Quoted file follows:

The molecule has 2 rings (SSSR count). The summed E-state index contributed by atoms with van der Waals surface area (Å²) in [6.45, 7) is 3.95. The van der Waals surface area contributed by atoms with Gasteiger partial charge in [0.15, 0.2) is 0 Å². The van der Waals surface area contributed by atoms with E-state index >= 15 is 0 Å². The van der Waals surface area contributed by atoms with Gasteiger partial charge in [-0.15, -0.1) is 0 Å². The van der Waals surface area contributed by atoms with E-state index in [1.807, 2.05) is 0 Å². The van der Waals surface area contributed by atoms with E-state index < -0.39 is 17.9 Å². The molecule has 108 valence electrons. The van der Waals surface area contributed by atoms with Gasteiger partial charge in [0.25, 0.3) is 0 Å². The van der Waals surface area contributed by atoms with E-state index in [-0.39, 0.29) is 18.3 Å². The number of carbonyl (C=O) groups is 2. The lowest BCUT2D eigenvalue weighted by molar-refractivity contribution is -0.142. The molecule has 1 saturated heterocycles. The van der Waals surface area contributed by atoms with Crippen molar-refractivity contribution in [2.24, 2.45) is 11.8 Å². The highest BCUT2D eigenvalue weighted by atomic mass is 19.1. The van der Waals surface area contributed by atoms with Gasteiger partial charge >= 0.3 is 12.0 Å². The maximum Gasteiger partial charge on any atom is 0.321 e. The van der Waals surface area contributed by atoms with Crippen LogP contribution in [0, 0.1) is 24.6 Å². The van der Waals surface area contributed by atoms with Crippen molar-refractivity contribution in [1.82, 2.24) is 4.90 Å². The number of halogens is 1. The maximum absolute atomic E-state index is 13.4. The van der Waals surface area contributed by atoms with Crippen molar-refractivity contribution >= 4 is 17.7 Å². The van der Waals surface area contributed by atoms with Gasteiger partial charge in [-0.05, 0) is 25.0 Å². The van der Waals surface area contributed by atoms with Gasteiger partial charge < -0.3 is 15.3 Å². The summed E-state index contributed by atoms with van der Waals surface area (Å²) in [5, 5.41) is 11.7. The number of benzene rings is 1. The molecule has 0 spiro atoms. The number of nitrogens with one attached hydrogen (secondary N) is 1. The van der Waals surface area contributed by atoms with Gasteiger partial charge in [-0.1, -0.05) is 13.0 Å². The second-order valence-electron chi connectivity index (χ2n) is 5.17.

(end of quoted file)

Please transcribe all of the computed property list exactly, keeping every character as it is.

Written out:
The molecule has 2 rings (SSSR count). The summed E-state index contributed by atoms with van der Waals surface area (Å²) in [6.45, 7) is 3.95. The van der Waals surface area contributed by atoms with Gasteiger partial charge in [0.15, 0.2) is 0 Å². The van der Waals surface area contributed by atoms with E-state index >= 15 is 0 Å². The van der Waals surface area contributed by atoms with Gasteiger partial charge in [-0.15, -0.1) is 0 Å². The van der Waals surface area contributed by atoms with E-state index in [1.807, 2.05) is 0 Å². The van der Waals surface area contributed by atoms with E-state index < -0.39 is 17.9 Å². The molecule has 108 valence electrons. The van der Waals surface area contributed by atoms with Gasteiger partial charge in [0.25, 0.3) is 0 Å². The van der Waals surface area contributed by atoms with E-state index in [-0.39, 0.29) is 18.3 Å². The number of carbonyl (C=O) groups is 2. The lowest BCUT2D eigenvalue weighted by molar-refractivity contribution is -0.142. The molecule has 1 saturated heterocycles. The van der Waals surface area contributed by atoms with Crippen molar-refractivity contribution in [2.24, 2.45) is 11.8 Å². The highest BCUT2D eigenvalue weighted by atomic mass is 19.1. The van der Waals surface area contributed by atoms with Gasteiger partial charge >= 0.3 is 12.0 Å². The maximum Gasteiger partial charge on any atom is 0.321 e. The van der Waals surface area contributed by atoms with Crippen LogP contribution in [0, 0.1) is 24.6 Å². The van der Waals surface area contributed by atoms with Crippen molar-refractivity contribution in [1.82, 2.24) is 4.90 Å². The number of halogens is 1. The maximum absolute atomic E-state index is 13.4. The van der Waals surface area contributed by atoms with Crippen molar-refractivity contribution >= 4 is 17.7 Å². The van der Waals surface area contributed by atoms with Gasteiger partial charge in [-0.05, 0) is 25.0 Å². The van der Waals surface area contributed by atoms with Gasteiger partial charge < -0.3 is 15.3 Å². The summed E-state index contributed by atoms with van der Waals surface area (Å²) in [5, 5.41) is 11.7. The number of benzene rings is 1. The molecule has 0 spiro atoms. The number of nitrogens with one attached hydrogen (secondary N) is 1. The van der Waals surface area contributed by atoms with Gasteiger partial charge in [-0.1, -0.05) is 13.0 Å². The second-order valence-electron chi connectivity index (χ2n) is 5.17.